How do you measure psychological safety?

How do you measure psychological safety?

I was delighted at the question – Peter had been listening!  When we started speaking he’d trundled out the familiar line: ‘this stuff is all very well, but you can’t measure it.’ 

Now, his position had shifted – something had clearly caught his attention.


What is psychological safety?

Psychological safety is

“a belief that one will not be punished or humiliated for speaking up with ideas, questions, concerns, or mistakes

This definition from Professor Amy Edmondson is deceptively simple. The ramifications are profound.

Think of the organizations, teams and leaders you know.  How many demonstrate a disconnect between aspiration and reality?  They want to be known for inspiring great results and finding creative solutions.  Yet many get stuck because of invisible dynamics which play out on a daily basis.

You see it when an employee keeps quiet although something is clearly wrong, and when a contractor doesn’t mention a different way of working in case they get laughed at.  You see it in ritualized board meetings and team meetings where Groupthink prevails or the risk of being cast as the dissenting voice is just too high.

Low psychological safety gets in the way of performance, innovation and learning.

And, if you can’t deliver the project and outcomes you’ve promised, it will get in the way of personal success.  In other words, psychological safety is the key enabler.

Psychological safety is the KEY enabler

This insight, from over 25 years of research by Edmondson, gained traction when Google published the results of a multi-year research program titled Project Aristotle. Aristotle explored one question from hundreds of angles:

“What makes our most effective teams so effective?”

You can read about it in this New York Times article where Google’s lead researcher summarizes the findings

“Psychological safety was by far the most important factor…it was the underpinning”

The lessons from Project Aristotle caught Peter’s attention, but he didn’t change his position until I started telling him about the PSI (psychological safety index).

Knowing about the  PSI answered a crucial question – how do you measure psychological safety?

How do you measure psychological safety?

What is the PSI

The PSI is a tool developed by The Fearless Organization in collaboration with Amy Edmondson.

It takes the ‘soft and fluffy’ notion of psychological safety and translates it into something Peter, like many of the executives and project leaders I work with, is  comfortable with – numbers.

Essentially, it’s a questionnaire that you and your team complete individually.  (The questions have been refined so well over the years that the current version takes less than 3 minutes to complete).

The Fearless Organization crunches the numbers, and turns them into a report.  This report provides the data that enables you and your team to work out how to improve performance.

With the PSI you and your team can:

  • get a real handle on the elusive social dynamics that get in the way of delivery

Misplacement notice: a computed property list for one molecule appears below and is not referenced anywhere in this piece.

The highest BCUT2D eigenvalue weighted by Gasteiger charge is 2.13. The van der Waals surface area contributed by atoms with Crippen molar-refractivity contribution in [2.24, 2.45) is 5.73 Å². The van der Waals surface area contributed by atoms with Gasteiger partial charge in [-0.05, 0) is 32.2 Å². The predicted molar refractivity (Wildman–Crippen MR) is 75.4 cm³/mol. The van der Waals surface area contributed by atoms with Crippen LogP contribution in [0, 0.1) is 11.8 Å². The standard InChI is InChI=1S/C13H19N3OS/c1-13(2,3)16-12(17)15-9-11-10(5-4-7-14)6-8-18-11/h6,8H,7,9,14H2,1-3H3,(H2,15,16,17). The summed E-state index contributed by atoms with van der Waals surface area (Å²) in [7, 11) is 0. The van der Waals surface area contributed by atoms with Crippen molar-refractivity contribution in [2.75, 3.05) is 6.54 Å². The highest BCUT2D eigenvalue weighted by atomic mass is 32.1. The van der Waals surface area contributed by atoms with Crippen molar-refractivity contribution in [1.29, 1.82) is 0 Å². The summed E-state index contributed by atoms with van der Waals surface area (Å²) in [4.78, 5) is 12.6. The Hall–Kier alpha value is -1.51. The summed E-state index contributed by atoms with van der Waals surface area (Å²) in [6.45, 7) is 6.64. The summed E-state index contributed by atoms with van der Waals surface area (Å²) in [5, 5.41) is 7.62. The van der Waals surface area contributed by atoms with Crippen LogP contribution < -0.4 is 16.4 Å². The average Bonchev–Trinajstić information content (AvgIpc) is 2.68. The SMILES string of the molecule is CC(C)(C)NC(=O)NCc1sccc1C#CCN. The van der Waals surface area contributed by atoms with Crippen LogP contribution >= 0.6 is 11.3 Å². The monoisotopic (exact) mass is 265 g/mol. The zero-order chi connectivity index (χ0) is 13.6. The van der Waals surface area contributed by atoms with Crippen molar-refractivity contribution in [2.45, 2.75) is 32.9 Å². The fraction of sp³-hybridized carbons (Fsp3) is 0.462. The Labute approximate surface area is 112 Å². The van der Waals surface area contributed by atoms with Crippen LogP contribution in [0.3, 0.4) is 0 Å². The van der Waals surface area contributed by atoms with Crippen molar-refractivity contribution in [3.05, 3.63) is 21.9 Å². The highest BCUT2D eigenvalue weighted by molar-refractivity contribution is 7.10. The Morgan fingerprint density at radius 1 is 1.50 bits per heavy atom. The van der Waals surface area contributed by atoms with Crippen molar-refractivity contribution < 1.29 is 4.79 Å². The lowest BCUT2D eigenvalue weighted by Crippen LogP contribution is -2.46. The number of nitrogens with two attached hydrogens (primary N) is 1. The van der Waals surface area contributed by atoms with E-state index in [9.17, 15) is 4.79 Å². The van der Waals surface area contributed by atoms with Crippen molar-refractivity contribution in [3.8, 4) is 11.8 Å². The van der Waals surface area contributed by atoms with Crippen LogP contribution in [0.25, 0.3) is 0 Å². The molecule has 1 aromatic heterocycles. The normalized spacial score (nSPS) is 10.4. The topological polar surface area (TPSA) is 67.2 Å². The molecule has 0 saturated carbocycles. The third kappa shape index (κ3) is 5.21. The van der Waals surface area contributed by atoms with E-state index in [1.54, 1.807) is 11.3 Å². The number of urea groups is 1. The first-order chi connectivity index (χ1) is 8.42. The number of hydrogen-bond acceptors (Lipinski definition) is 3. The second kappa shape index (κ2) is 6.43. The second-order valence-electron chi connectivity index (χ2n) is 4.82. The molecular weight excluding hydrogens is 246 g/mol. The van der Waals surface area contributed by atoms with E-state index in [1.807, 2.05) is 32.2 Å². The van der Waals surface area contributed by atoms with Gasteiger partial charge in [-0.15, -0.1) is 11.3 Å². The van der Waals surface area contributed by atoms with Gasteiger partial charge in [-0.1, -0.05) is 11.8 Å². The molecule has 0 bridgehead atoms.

• understand how easy, or difficult, it is for people to speak up and be heard
  • explore what’s going on below the surface of interactions
  • decide what needs to happen to increase psychological safety

You can use the PSI to:

  • take a snapshot of psychological safety at a particular moment in time, or
  • do a periodic survey, in which case you’d
    • create a baseline
    • actively work to enhance it
    • track improvements over time
  • enhance psychological safety in a single team or, all the teams in your organization

And of course you can:

  • benchmark your team’s results with those of over a thousand other teams across the globe.

Who can use the PSI

The creators of the PSI recognise you can’t force people to feel safe!  Psychological safety needs to be consciously  and carefully fostered.

Get it right and the prize is great.  Get it wrong, and things can spiral out of control.

Is your team performing as well as you’d like?  Could low levels of psychological safety be the root cause?  Or perhaps you are stuck in a stress cycle?

You won’t be a surprised to learn that The Fearless Organization guards its reputation.  It insists the PSI is administered and debriefed by licensed practitioners.  I’m delighted to hold one of the first licenses in Europe.

Measure your psychological safety

There are three ways to bring the PSI to your organization or team. Choose the one that suits you best by clicking on the appropriate link:

  • Free personal scan: gauge your perception of psychological safety in your current organization. It’s free of charge, but you get no context.  You cannot benchmark your experience against your colleagues’.
  • PSI (Psychological Safety Index): get an anonymous report on the levels of psychological safety in your current organization.  You can discuss in your team or organization autonomously.  It’s priced at just $7.50 per person
  • Fearless Organization Scan Debrief:  A certified Psychological Safety Coach  debriefs you and your team members’ results in a psychologically safe way so you can start driving improved performance immediately.
    • You get:
      • a team report and individual reports for each team member.
      • an introduction to psychological safety
      • insights on your team’s scoring
      • a guided team dialogue to gain commitment to improving psychological safety

Get in touch to find out more


Further Resources

The seminal book about about psychological safety is The Fearless Organization, by Professor Amy C. Edmondson of Harvard Business School.  It makes a compelling case for investing in psychological safety and draws on case studies from numerous industry sectors.



Image:  Psychological Safety by uenlinotes on Voynetech